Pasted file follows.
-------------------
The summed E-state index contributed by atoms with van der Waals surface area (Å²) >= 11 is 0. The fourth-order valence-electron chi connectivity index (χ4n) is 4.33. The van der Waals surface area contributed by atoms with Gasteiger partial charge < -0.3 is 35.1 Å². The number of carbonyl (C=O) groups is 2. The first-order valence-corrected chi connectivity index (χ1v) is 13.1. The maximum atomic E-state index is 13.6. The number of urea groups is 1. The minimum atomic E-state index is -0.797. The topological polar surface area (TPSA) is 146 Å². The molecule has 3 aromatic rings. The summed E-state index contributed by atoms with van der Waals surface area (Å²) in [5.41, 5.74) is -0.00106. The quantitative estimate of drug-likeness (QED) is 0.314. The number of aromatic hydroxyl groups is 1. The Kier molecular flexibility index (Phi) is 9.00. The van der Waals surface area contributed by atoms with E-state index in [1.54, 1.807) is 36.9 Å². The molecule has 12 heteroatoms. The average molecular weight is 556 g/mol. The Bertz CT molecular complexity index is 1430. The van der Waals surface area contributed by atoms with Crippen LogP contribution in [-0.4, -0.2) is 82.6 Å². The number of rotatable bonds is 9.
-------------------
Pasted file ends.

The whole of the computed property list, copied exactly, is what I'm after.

The summed E-state index contributed by atoms with van der Waals surface area (Å²) >= 11 is 0. The fourth-order valence-electron chi connectivity index (χ4n) is 4.33. The van der Waals surface area contributed by atoms with Gasteiger partial charge < -0.3 is 35.1 Å². The number of carbonyl (C=O) groups is 2. The first-order valence-corrected chi connectivity index (χ1v) is 13.1. The maximum atomic E-state index is 13.6. The number of urea groups is 1. The minimum atomic E-state index is -0.797. The topological polar surface area (TPSA) is 146 Å². The molecule has 3 aromatic rings. The summed E-state index contributed by atoms with van der Waals surface area (Å²) in [5.41, 5.74) is -0.00106. The quantitative estimate of drug-likeness (QED) is 0.314. The number of aromatic hydroxyl groups is 1. The Kier molecular flexibility index (Phi) is 9.00. The van der Waals surface area contributed by atoms with E-state index in [1.54, 1.807) is 36.9 Å². The molecule has 12 heteroatoms. The average molecular weight is 556 g/mol. The Bertz CT molecular complexity index is 1430. The van der Waals surface area contributed by atoms with Crippen LogP contribution in [-0.4, -0.2) is 82.6 Å². The number of rotatable bonds is 9.